Australian researchers have made an interesting new observation
Researchers from New Western Sydney University, based within the Hawkesbury Institute for the Environment, observed trees local to the Sydney region for a whole year, imposing them to heatwave conditions. Australia is intensely affected from climate change and had the third-hottest year ever in 2017, while seven of the 10 hottest years recorded in the continent have occurred since 2005. For the needs of the research, the unique Whole Tree Chambers was used, located at the University’s Hawkesbury campus. According to the findings, published in Global Change Biology, the trees managed to stay functional under such conditions, by evaporating large volumes of water through their leaves -in a process similar to sweating- and temporarily stopped capturing carbon. Up to now, scientists believed that photosynthesis and transpiration – the process of releasing water – were linked, meaning one would not occur without the other.
The new observation worries the researchers about what will happen as global warming escalates. “If heatwaves occur over a large surface area … clearly the trees and native forests in that area would take up less carbon,” says Prof Mark Tjoelker from the University of Western Sydney’s Hawkesbury Institute for the Environment and one of the authors of the study. “And if there is an increased frequency of heatwaves, that obviously impacts their ability to serve as carbon sinks”, he adds.
At the Whole Tree Chambers installation, researchers can grow trees up to a height of 9 m (29.5 ft) in a fully controlled environment in terms of air temperature, soil moisture, irrigation, CO2 levels and humidity, being able to precisely and accurately measure the trees’ rates of photosynthesis and water use. In this experiment, the performance of Australian eucalypts was measured, with six Parramatta Gums (Eucalyptus parramattensis) being grown in the chambers under conditions simulated at an average of 3° C (5.4° F) warmer than average, while the other six capsules were set to reflect the ambient temperature. The trees were left to grow for 12 months to more than 6 metres and were then imposed to four days of heat at 43°C.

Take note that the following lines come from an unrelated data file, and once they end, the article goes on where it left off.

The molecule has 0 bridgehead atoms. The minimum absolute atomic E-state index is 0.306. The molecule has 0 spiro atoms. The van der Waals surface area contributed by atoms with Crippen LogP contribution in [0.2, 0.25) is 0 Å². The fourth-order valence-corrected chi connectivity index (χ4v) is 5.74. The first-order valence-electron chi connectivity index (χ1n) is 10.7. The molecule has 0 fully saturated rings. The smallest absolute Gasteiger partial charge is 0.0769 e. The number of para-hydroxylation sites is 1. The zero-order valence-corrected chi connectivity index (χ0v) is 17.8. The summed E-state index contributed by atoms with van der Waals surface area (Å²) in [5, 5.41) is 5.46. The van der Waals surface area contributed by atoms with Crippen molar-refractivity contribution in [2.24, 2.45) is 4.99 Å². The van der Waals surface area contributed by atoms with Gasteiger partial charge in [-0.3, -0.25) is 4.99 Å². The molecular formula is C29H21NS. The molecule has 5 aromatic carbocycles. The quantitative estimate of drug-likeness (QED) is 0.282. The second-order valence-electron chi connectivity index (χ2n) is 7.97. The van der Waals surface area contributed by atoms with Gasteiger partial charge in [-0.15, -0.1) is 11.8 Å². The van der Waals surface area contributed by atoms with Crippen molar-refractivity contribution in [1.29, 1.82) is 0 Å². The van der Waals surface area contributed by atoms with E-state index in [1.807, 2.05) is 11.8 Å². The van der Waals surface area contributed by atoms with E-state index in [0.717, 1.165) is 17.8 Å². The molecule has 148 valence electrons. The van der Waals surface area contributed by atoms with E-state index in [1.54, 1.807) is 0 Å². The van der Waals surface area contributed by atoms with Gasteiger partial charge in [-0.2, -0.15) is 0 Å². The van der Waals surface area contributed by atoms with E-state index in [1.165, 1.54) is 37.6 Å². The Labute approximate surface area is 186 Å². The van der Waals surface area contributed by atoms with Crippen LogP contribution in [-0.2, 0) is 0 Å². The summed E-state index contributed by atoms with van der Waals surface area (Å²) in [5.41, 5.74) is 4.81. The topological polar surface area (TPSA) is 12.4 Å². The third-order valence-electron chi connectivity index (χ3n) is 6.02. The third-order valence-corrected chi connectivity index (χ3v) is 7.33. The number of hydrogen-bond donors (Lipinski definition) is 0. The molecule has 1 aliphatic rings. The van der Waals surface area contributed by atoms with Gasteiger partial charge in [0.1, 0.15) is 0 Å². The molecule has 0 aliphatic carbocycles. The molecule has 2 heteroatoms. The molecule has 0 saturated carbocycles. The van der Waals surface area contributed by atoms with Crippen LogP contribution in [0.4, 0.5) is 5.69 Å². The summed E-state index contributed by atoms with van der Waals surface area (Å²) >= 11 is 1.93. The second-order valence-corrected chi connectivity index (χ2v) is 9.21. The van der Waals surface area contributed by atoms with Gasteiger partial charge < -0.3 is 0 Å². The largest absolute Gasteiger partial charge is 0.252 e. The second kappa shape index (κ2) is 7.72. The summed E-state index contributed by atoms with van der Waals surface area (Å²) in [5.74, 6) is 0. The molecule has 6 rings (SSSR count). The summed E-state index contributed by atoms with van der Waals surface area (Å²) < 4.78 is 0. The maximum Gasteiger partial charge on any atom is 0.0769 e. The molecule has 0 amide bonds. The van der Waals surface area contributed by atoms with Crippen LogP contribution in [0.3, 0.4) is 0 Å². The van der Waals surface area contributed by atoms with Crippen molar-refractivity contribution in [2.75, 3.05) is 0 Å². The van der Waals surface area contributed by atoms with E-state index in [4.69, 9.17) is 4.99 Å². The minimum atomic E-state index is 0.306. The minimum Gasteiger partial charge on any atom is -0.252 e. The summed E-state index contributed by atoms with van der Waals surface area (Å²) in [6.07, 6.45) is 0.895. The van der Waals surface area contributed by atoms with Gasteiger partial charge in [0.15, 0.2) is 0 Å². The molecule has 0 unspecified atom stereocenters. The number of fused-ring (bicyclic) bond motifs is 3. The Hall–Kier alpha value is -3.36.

The results showed that the trees used various strategies to avoid being damaged by the heat, like evaporating large quantities of water in order to protect their leaves from burning, sourcing water from throughout the soil profile, to depths of 1.5 metres and below, and increasing their high-temperature tolerance. Within 24 hours of the start of the heatwave, the threshold temperature at which leaves start to become damaged had increased by 2 °C.
“What normally happens is that a tree’s use of water and its rate of photosynthesis are closely related and this process is the basis of how scientists predict what the effects of a warmer Australia on trees and forests will be,” says Professor Mark Tjoelker. “Under these extreme temperatures, this relationship changes completely – the trees can no longer photosynthesise, but they continue to use a lot of water to keep their leaves from reaching damagingly high temperatures. In addition, the ability to increase the high-temperature tolerance of their leaves helps to explain how eucalypts cope with heatwaves that would burn the leaves of other species”.
Although the results seem promising, there is a limit to each plants’ ability to adjust to heat. “We were surprised how well these eucalypts acclimated to the heatwaves and maintained their function,” says Dr John Drake, formerly of the Hawkesbury Institute for the Environment and now a researcher at the College of Environmental Science and Forestry in the US. “This indicates that eucalypts can tolerate elevated temperatures and significant heatwave events as long as they have access to water. If heat and drought combine, then we may see more damage occurring and the potential for tree mortality”, he says.
Image credits: Western Sydney University - Hawkesbury Institute for the Environment